2nd generation nest hub supports non-contact sleep tracking

On March 16 (local time), Google announced the second generation of the smart display Nest Hub. The new Nest Hub is equipped with a sleep tracking feature called Sleep Sensing, which does not use a contact device and camera to track your appearance while you are sleeping, but instead uses a Soli motion sensor.

The Smart Display Home Hub, announced by Google in 2018, was renamed Nest Hub in 2019. The second-generation Nest Hub, announced on March 16, 2021, has a 7-inch screen surrounded by a thick bezel, and audio bass is improved by 50% over the first generation.

The new feature installed in the 2nd generation Nest Hub is Sleep Sensing, a sleep tracking function using Soli, Google’s own motion sensor. Since so many people are asking for information about sleep and health and accessing Google, they have also integrated sleep-related solutions into the second-generation Nest Hub.

In addition to increasing the risk of dementia by 33% and cardiovascular disease by 48%, sleep deprivation increases the brain age by 3 to 5 years. In addition, traffic accidents due to lack of sleep are also a problem, and many people suffer because they cannot get enough sleep. The second-generation Nest Hub, including sleep sensing, is a clue to solving this sleep problem.

Sleep has a huge impact on your life, but it’s difficult to keep track of your sleep. In recent years, sleep trackers and fitness trackers that are mounted on wrists and the like have also been popularized. But for those who are concerned about mounting the device while sleeping, or who want to charge the device while sleeping, the mountable device is far from an option.

Sleep sensing, a sleep tracking function supported by the newly released second-generation Nest Hub, can be integrated and placed at the bedside to track sleep without contact. The Nest Hub does not have a camera that takes pictures of sleep, but it is possible to track sleep and breathing positions using a small radar sensor Soli. Soli is said to be able to detect not only movement of the limbs, but also movements within 1cm of breathing.

In addition, the Nest Hub is a structure that collects information with a built-in microphone, light, and temperature sensor, and collects data on factors that affect sleep, such as coughing and nose, and actions during sleep, environmental sounds, lighting brightness, and temperature.

It is said that sleep sensing only detects the person closest to the Nest Hub, and movements of other people nearby don’t affect sleep tracking. Sleep sensing is an opt-in feature, and sleep tracking is not set unless the user permits it. In addition, graphs representing sleep movements, and voice information related to sleep such as cough and nose are processed inside Nest Hub.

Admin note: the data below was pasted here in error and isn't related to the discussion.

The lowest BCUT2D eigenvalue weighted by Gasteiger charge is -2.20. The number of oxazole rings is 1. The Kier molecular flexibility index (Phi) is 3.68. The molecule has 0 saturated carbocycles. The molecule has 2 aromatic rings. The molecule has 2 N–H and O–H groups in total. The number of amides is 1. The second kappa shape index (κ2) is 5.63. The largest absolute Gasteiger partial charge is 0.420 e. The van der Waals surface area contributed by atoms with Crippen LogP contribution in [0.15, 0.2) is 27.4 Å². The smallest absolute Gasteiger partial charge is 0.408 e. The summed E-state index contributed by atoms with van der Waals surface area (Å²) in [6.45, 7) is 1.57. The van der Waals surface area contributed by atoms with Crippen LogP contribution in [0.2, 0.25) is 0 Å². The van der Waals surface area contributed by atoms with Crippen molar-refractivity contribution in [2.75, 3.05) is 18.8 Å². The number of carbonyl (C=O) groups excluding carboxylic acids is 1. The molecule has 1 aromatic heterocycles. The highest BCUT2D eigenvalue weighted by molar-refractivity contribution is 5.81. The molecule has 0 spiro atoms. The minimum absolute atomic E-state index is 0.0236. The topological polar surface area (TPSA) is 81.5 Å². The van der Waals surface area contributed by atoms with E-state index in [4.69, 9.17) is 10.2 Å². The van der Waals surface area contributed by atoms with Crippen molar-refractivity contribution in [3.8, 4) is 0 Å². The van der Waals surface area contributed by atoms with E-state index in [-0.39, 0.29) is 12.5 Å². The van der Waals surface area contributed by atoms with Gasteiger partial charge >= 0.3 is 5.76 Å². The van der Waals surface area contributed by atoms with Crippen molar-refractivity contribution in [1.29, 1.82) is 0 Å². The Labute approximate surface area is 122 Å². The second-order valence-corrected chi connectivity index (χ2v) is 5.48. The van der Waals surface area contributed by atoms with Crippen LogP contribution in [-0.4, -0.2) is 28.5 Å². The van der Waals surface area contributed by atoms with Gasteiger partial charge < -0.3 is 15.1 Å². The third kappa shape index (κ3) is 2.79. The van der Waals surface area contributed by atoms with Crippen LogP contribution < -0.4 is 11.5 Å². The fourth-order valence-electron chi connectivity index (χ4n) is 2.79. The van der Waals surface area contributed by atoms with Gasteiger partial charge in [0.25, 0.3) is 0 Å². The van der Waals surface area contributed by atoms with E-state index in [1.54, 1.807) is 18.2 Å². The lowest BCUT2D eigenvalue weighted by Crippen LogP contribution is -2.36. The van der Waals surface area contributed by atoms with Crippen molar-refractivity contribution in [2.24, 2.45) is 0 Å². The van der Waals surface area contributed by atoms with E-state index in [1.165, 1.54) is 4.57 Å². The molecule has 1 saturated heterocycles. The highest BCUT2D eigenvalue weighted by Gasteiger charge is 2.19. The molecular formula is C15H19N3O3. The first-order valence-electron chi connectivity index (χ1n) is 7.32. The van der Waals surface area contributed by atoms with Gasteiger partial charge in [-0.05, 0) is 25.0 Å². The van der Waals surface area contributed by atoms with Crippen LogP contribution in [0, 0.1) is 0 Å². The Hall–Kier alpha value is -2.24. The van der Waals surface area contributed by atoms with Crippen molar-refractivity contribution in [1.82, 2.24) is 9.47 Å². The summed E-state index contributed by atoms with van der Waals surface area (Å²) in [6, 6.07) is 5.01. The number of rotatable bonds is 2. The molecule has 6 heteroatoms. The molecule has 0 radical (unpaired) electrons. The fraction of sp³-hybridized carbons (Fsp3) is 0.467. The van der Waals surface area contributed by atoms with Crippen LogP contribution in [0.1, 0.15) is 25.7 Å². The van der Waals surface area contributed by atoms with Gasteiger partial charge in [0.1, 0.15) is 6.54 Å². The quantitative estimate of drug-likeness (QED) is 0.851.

Reportedly, some information, such as cough count and snoring time, is sent to Google, but voice and movement graphs are not. Users can delete the Nest Hub information and only disable the microphone among the sleep tracking functions. When a user wakes up, he/she can check various types of sleep-related information. Data can be synced with the health care app Google Fit and viewed on iOS and Android devices.

Users can help improve their lives by grasping their sleeping conditions, and Nest Hub also has a function that recommends the ideal schedule by identifying the user’s sleeping patterns.

To develop sleep sensing, Google reportedly trained over a million hours of radar measurement data collected from thousands of people with a machine learning model along with sleep diary or sleep data collected from sensors. Google says that sleep sensing in the second-generation Nest Hub will be available as a free preview until next year. Therefore, there is a possibility that it will be provided as a paid service in the future. Google is also looking to integrate it with Fitbit sleep tracking, a fitness tracker company acquired in January 2021.

The second generation Nest Hub will start pre-ordering in the United States, Canada, United Kingdom, Germany, France and Australia from March 16, and launch is scheduled for March 30. The price is $99.99. Related information can be found here.



Through the monthly AHC PC and HowPC magazine era, he has watched 'technology age' in online IT media such as ZDNet, electronic newspaper Internet manager, editor of Consumer Journal Ivers, TechHolic publisher, and editor of Venture Square. I am curious about this market that is still full of vitality.

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